The writers of this document were invited to Brussels, along with this author, by the German Friedrich Ebert Foundation. Together they formulated a series of recommendations for policymakers in Israel, focusing on building closer ties not only with the individual nations of Europe but with the EU’s institutions in Brussels as well.
First and foremost, they call for Israel to consider the EU to be a strategic partner. The EU’s struggle against radical forces around the world is also Israel’s struggle. Cooperation in the war against terror is obvious, but efforts should also be made to develop a proactive diplomatic strategy vis-a-vis the EU, and not just a reactive one.
In addition, Israel must convince the EU that it is serious, forthright and honest about its goal of reaching a permanent agreement with the Palestinians. The effort alone could be enough to prevent a deterioration of the relationship with the EU, they emphasize. The Israeli government must not play into the hands of its enemies and corroborate the image it has in Europe as a country that is not interested in peace.
They call upon Israel not to depend exclusively on bilateral ties with individual European states, but also focus on its relations with EU central institutions, i.e., the European Council, the European Commission and the European External Action Service.
On the economic level, the experts emphasize that as a developed market economy, Israel must tighten its ties with the EU. The EU is the largest trade organization in the world (in terms of the scope of its economic activities), and it is Israel’s leading trade partner. In fact, the EU accounts for approximately one-third of all of Israel’s imports and exports. They believe that most of the Israeli decision-makers are unfamiliar with the European mechanism, its complex bureaucracy and sometimes intimidating administration. Hence, they must study carefully and methodically the EU's institutions and modus operandi through academic courses, while at the same time increasing Israeli presence in the various institutions and committees of the EU, as well as in its lobbying groups. In more prosaic terms, apart from visiting European capitals, it is important that the Israeli prime minister and senior ministers visit the institutions of the EU as part of this effort.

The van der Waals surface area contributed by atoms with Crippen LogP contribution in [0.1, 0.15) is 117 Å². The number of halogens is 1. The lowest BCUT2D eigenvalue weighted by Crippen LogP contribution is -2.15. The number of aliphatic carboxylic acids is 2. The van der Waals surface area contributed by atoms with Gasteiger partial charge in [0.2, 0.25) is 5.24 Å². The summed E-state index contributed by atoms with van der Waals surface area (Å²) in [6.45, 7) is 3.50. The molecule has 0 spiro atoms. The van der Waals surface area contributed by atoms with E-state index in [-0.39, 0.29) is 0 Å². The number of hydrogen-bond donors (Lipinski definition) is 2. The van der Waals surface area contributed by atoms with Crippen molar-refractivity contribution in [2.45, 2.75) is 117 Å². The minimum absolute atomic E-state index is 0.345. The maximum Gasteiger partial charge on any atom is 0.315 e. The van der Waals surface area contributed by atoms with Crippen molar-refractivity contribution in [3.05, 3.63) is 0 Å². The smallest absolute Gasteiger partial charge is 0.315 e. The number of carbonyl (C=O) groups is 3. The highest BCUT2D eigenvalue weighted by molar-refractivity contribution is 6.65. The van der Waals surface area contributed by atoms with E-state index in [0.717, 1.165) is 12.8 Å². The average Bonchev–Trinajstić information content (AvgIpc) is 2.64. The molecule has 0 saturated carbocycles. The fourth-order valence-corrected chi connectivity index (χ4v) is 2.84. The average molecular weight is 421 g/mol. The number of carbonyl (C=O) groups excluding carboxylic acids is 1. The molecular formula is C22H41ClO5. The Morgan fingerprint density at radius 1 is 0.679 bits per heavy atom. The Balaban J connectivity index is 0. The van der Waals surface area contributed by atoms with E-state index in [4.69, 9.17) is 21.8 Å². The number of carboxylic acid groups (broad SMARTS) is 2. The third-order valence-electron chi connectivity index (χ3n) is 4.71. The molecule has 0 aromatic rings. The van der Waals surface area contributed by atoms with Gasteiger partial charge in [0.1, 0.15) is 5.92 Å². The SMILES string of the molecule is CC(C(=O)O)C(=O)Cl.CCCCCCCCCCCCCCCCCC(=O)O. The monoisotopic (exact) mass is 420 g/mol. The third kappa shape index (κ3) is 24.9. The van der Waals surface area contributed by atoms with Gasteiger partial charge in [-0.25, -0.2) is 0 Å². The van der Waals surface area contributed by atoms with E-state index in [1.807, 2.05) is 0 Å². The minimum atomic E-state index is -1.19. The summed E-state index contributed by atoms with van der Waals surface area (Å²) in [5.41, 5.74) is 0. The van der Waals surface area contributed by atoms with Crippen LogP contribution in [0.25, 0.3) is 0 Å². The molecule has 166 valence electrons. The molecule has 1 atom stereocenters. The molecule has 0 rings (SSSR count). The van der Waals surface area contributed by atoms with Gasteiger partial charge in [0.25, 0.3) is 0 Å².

Contrary to the prevailing impression in Israel — following the resolution of the European Parliament to recognize in principle the Palestinian state, and the EU's court decision to exclude Hamas from its terrorist list — officials within the European Commission are not at all hostile to Israel and have expressed a desire to expand cooperation, regardless of the state of the diplomatic process, provided that no changes to existing agreements are necessary.
Maya Sion, of the Hebrew University European Forum and one of the authors of the document, told Al-Monitor that the EU is increasingly radicalizing its attitude toward Israel, while Israel for its part keeps ignoring the European proposal to upgrade relations in reward to advancement on the diplomatic track with the Palestinians. According to Sion, any damage to these relations might be tantamount to damaging Israel's economic and diplomatic strength, creating negative diplomatic erosion against Israel worldwide, especially within the club of the democratic liberal developed nation, to which Israel aspires to belong.
''This document is not directed exclusively to politicians and statesmen. It targets any person maintaining working relations with the EU,'' she said.
“The waiting period” — that is one way to describe the attitude toward Israel in the corridors of the EU, just weeks before the March 17 Israeli elections. The Europeans are waiting to see the outcome of the vote, the shape that the coalition will take and the steps that will be taken to fulfill the new government’s policies. In the spirit of these times, the aforementioned document calls on Israel to choose Europe.